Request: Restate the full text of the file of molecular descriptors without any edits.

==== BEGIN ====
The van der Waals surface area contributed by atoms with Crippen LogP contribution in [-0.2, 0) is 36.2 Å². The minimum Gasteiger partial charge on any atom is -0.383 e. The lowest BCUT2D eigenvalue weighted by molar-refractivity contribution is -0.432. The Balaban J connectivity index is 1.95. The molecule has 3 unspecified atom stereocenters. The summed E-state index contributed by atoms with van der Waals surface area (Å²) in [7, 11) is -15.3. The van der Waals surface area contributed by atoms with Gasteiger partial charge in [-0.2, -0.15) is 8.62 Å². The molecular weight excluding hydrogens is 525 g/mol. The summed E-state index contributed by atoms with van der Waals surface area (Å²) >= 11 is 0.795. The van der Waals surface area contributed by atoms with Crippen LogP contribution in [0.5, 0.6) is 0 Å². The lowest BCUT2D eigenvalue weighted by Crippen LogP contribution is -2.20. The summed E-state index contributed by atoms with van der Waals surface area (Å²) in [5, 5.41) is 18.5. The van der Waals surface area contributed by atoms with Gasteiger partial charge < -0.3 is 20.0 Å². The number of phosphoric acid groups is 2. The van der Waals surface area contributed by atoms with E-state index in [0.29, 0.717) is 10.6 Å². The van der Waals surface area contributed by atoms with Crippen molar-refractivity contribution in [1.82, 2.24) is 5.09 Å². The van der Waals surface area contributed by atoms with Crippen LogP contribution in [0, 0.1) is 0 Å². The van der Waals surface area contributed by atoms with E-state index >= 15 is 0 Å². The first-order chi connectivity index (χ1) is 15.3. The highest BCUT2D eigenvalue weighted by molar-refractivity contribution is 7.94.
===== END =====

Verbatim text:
The van der Waals surface area contributed by atoms with Crippen LogP contribution in [-0.2, 0) is 36.2 Å². The minimum Gasteiger partial charge on any atom is -0.383 e. The lowest BCUT2D eigenvalue weighted by molar-refractivity contribution is -0.432. The Balaban J connectivity index is 1.95. The molecule has 3 unspecified atom stereocenters. The summed E-state index contributed by atoms with van der Waals surface area (Å²) in [7, 11) is -15.3. The van der Waals surface area contributed by atoms with Gasteiger partial charge in [-0.2, -0.15) is 8.62 Å². The molecular weight excluding hydrogens is 525 g/mol. The summed E-state index contributed by atoms with van der Waals surface area (Å²) >= 11 is 0.795. The van der Waals surface area contributed by atoms with Crippen LogP contribution in [0.5, 0.6) is 0 Å². The lowest BCUT2D eigenvalue weighted by Crippen LogP contribution is -2.20. The summed E-state index contributed by atoms with van der Waals surface area (Å²) in [5, 5.41) is 18.5. The van der Waals surface area contributed by atoms with Gasteiger partial charge < -0.3 is 20.0 Å². The number of phosphoric acid groups is 2. The van der Waals surface area contributed by atoms with E-state index in [0.29, 0.717) is 10.6 Å². The van der Waals surface area contributed by atoms with Crippen molar-refractivity contribution in [1.82, 2.24) is 5.09 Å². The van der Waals surface area contributed by atoms with Crippen LogP contribution in [0, 0.1) is 0 Å². The van der Waals surface area contributed by atoms with E-state index >= 15 is 0 Å². The first-order chi connectivity index (χ1) is 15.3. The highest BCUT2D eigenvalue weighted by molar-refractivity contribution is 7.94.